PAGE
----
I made a couple trips back and forth to China. I met the suppliers and had a lot of fun memories out of there. I coincided those trips with teaching dating boot camps so that all the expenses were paid and I was developing my new career.
This was when I was really going in the direction of what I would call Lifestyle Entrepreneurship and having the things I was interested in and passionate about, funding the lifestyle and building out the network that supports a good viable business.
I launched USB Superstore with two partners in 2008. Two weeks later the entire economy fell off a cliff. This was actually a really scary time. It was one of the times I really had sort of a gut check. I won’t go into this other piece too much but at the time my father and his partner was running a series of hedge funds. They had brought in all their clients and all of their friends. So our entire friends and family network of about a hundred people were invested in these funds. They were doing 8% a year every year for the last 20+ years and it looked like the safest thing in the world. Anybody take a guess at where all those funds where custodied?
Male in Audience: Madoff?
Madoff Securities, the single biggest fraud in history. so, I just launched a business. I had gotten some startup capital that was borrowed. I sort of went all-in with this. I launched and then the entire world just sort of crumbled. Everybody we knew, their net worth dropped by 50-90%. The hundreds of thousands of dollars of stock positions that I had build up doing investment banking essentially became almost worthless. They went down like 85-90%. So it was sort of a reality check. It was like there’s really not a safety net anymore.
So I threw myself into the business and we built it up, doubled in size almost every month; from five to ten thousand, to thirty thousand to forty-five thousand. Then one of my partners landed a really big contract and we made over $125,000 in the sixth month we were in business. Finally we caught a break. We could do a distribution to ourselves, have some money and not be living off of savings. We build that up in the first year to just under half a million dollars in sales.
This was empowering because it proved that I could go into a new space, a new industry where I had no previous experience and apply all these skills of business development and consulting and all the pieces that are required for entrepreneurship and actually build a good viable business around that.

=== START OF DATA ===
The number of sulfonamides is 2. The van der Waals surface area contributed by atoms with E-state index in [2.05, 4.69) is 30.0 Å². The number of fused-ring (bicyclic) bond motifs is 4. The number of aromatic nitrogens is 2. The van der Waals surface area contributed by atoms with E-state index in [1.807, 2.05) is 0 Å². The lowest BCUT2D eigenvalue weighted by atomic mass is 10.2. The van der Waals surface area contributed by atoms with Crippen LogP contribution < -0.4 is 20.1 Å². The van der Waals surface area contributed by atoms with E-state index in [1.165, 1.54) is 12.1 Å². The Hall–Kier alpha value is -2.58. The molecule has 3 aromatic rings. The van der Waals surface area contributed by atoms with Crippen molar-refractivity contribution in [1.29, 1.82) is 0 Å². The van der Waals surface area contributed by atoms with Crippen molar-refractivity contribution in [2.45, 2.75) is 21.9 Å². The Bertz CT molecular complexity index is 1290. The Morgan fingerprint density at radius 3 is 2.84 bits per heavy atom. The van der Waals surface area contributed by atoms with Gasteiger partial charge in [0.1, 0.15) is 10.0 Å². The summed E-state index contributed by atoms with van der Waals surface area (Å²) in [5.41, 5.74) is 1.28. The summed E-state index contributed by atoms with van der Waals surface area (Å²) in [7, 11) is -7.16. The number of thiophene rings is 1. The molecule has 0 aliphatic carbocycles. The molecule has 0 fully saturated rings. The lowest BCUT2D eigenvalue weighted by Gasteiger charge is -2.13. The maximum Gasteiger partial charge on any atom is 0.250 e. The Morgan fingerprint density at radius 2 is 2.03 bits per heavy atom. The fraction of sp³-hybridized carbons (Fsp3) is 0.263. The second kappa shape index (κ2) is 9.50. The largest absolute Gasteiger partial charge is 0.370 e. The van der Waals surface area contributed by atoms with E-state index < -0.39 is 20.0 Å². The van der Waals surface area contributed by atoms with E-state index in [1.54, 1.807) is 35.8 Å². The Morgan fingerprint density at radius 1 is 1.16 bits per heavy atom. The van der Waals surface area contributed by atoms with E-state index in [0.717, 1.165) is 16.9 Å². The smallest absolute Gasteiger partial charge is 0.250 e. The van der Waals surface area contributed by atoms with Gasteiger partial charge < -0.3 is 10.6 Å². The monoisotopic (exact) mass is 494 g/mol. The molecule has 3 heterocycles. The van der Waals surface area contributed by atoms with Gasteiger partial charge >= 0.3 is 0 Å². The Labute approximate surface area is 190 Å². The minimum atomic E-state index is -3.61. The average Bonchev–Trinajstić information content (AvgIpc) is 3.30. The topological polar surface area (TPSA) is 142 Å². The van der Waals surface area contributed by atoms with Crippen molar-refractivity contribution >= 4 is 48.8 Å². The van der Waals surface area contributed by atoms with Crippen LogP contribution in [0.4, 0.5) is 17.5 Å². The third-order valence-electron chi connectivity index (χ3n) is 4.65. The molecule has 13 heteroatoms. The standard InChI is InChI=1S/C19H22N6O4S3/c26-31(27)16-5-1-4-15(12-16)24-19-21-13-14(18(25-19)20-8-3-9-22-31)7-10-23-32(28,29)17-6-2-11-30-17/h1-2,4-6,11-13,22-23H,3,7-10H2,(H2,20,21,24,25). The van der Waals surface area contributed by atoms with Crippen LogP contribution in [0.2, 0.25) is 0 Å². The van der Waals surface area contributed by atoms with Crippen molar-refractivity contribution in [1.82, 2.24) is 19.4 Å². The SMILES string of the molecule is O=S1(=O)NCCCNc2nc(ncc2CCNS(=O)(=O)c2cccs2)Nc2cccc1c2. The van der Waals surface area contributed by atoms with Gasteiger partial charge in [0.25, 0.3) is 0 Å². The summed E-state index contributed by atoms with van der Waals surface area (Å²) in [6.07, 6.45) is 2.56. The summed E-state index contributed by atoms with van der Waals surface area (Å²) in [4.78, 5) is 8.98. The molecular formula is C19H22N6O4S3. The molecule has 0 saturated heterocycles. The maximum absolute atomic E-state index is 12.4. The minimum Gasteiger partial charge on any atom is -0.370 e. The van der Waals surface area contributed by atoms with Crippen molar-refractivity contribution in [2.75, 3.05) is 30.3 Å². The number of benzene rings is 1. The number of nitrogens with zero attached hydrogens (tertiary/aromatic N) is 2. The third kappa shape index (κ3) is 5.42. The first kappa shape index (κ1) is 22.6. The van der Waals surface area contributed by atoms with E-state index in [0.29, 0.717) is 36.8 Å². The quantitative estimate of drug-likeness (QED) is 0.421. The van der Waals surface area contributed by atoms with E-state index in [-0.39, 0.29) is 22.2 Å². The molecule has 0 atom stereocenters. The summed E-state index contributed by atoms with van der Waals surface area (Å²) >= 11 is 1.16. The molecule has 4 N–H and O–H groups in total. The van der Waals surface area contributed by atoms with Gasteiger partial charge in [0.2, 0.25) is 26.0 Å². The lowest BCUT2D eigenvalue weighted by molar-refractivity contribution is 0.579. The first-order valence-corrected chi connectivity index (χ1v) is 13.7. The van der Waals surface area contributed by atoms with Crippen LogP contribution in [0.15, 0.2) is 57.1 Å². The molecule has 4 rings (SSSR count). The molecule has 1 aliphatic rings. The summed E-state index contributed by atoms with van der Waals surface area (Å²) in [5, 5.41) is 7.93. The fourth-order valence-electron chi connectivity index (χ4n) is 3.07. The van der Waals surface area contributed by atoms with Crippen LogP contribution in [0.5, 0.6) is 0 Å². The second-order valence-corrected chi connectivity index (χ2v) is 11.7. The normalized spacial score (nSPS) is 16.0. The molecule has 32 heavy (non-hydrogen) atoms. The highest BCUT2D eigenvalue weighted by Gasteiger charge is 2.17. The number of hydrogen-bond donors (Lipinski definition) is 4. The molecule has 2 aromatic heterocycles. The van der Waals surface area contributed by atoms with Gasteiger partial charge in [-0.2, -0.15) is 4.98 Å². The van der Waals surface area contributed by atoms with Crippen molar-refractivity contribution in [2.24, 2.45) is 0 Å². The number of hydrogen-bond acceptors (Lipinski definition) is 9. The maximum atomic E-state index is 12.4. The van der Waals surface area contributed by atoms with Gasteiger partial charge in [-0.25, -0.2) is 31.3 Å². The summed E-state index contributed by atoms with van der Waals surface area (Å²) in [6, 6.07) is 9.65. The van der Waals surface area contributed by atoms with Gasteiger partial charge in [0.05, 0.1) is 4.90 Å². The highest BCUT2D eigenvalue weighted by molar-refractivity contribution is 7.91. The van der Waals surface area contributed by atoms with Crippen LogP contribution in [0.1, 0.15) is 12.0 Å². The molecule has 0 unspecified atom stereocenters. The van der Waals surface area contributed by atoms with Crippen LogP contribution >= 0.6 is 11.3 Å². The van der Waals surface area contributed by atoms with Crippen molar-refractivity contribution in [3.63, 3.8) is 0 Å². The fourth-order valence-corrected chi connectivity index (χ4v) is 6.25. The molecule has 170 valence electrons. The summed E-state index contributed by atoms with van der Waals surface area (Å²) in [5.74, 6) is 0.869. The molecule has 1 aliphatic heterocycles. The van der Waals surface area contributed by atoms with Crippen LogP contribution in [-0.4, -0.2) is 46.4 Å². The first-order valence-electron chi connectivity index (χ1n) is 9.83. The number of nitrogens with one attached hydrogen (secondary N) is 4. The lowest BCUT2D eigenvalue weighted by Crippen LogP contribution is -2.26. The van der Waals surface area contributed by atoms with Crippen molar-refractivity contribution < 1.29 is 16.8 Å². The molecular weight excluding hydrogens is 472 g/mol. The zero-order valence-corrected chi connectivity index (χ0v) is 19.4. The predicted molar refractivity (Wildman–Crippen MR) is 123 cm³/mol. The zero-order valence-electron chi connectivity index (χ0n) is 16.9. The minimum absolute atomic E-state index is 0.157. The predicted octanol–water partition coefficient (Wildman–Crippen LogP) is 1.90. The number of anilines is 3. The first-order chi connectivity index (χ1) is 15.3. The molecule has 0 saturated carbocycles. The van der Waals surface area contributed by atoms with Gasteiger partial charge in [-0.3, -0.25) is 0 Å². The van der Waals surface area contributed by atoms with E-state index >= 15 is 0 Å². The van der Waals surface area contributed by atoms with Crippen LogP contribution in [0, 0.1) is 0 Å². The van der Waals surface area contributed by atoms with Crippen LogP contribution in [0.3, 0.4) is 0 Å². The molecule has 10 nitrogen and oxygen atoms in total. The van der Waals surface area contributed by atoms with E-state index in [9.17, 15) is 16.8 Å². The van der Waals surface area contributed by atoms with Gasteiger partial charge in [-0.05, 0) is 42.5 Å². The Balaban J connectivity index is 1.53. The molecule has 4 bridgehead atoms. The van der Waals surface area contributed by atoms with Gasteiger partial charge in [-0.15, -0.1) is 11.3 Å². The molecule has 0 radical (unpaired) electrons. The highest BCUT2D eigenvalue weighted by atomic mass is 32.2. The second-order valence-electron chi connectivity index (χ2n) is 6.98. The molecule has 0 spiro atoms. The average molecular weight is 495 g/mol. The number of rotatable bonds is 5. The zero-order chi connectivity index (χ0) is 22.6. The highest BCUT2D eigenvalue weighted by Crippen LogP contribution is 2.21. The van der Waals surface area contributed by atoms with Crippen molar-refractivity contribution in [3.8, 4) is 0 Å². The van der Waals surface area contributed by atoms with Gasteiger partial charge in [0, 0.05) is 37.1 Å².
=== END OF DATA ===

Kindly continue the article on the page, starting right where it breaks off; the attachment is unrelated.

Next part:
From there a number of other things happened. On the side I had started another business that did renewable energy credits and I’ve always been somebody who maybe doesn’t go 100% in one direction but has two or three projects going simultaneously. Ultimately I realized that never having wanted to go to school before I finally thought that I might value getting a university education.
College Years – Later in Life
This whole time I had been doing community college classes on the side. It took almost no time. I was getting great grades and I had an opportunity to transfer to UC Berkeley. So it took it arrogantly thinking I could run a ten-person company and do 20 units of hard core math and economics. I again had a crisis moment where I was like, “AH! There’s not enough time in the day!”
So I found a buyer for the business and was able to sell it. It still runs to this day. I threw myself into completing two years of Chinese language and political economy at one of the top schools in the world. I really got a lot of value out of going to school later in life. I don’t need to talk too much about that but I don’t regret that decision for a second. It sort of took me out of the business sphere for the first time in my life and allowed me to just focus on learning things for the sake of learning.
Well, after selling the business there was sort of some contention between my partners and me. They didn’t want to sell. We had this sort of a big fight. But when it all worked out and the dust settled I was like, “I have so much knowledge and experience here. I want to get it down on paper.” So while I was in school I was writing an e-book on how to do business with China.
On probably the fourth or fifth time going over to Asia to teach dating boot camps one of the people that was helping out had published a book on Facebook Marketing. I asked, “Who’s your publisher? I have this book idea. I’ve got this book. Can you make an introduction?” He made an introduction to the publisher who said, “We like your idea but we’re not going to do a book on China to US business. You have some cool stories and experiences. Why don’t you change it around and have it be about your whole life as an entrepreneur?”
Thus, Lifestyle Entrepreneur was born. This time last year, I turned my manuscript in to my publisher over Asia. Within two months Lifestyle Entrepreneur became the #2 business best seller in Malaysia and it was also out in Singapore.